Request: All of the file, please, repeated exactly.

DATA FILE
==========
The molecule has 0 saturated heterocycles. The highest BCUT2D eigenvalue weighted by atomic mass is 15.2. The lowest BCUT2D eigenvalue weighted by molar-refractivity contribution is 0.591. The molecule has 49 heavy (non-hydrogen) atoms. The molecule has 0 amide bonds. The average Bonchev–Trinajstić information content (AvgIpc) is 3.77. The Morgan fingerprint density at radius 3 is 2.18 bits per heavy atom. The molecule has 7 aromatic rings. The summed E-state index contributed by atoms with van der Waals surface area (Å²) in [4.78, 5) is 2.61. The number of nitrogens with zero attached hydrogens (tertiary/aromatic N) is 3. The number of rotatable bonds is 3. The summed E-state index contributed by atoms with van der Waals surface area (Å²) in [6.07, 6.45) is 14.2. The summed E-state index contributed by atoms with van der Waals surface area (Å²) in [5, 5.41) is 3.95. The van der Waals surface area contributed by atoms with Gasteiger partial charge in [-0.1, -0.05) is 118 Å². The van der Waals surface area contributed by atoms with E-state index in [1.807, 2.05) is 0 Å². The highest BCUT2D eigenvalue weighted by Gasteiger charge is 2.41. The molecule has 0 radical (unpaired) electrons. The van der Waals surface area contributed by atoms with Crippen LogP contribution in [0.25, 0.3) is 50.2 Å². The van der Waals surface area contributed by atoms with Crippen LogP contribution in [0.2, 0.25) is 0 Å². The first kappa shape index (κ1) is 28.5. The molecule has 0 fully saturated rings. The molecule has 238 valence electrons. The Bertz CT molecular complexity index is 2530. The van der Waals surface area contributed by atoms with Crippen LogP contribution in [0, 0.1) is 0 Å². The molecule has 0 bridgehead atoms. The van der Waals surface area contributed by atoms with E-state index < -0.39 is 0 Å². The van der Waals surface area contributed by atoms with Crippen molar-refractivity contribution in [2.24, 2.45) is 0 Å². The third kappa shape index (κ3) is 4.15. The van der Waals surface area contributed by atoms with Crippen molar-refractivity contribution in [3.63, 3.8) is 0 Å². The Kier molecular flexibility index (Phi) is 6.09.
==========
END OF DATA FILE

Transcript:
The molecule has 0 saturated heterocycles. The highest BCUT2D eigenvalue weighted by atomic mass is 15.2. The lowest BCUT2D eigenvalue weighted by molar-refractivity contribution is 0.591. The molecule has 49 heavy (non-hydrogen) atoms. The molecule has 0 amide bonds. The average Bonchev–Trinajstić information content (AvgIpc) is 3.77. The Morgan fingerprint density at radius 3 is 2.18 bits per heavy atom. The molecule has 7 aromatic rings. The summed E-state index contributed by atoms with van der Waals surface area (Å²) in [4.78, 5) is 2.61. The number of nitrogens with zero attached hydrogens (tertiary/aromatic N) is 3. The number of rotatable bonds is 3. The summed E-state index contributed by atoms with van der Waals surface area (Å²) in [6.07, 6.45) is 14.2. The summed E-state index contributed by atoms with van der Waals surface area (Å²) in [5, 5.41) is 3.95. The van der Waals surface area contributed by atoms with Gasteiger partial charge in [-0.1, -0.05) is 118 Å². The van der Waals surface area contributed by atoms with E-state index in [1.807, 2.05) is 0 Å². The highest BCUT2D eigenvalue weighted by Gasteiger charge is 2.41. The molecule has 0 radical (unpaired) electrons. The van der Waals surface area contributed by atoms with Crippen LogP contribution in [0.25, 0.3) is 50.2 Å². The van der Waals surface area contributed by atoms with Crippen LogP contribution in [0.2, 0.25) is 0 Å². The first kappa shape index (κ1) is 28.5. The molecule has 0 fully saturated rings. The molecule has 238 valence electrons. The Bertz CT molecular complexity index is 2530. The van der Waals surface area contributed by atoms with Crippen LogP contribution in [0, 0.1) is 0 Å². The molecule has 0 bridgehead atoms. The van der Waals surface area contributed by atoms with E-state index < -0.39 is 0 Å². The van der Waals surface area contributed by atoms with Crippen molar-refractivity contribution in [2.24, 2.45) is 0 Å². The third kappa shape index (κ3) is 4.15. The van der Waals surface area contributed by atoms with Crippen molar-refractivity contribution in [3.63, 3.8) is 0 Å². The Kier molecular flexibility index (Phi) is 6.09.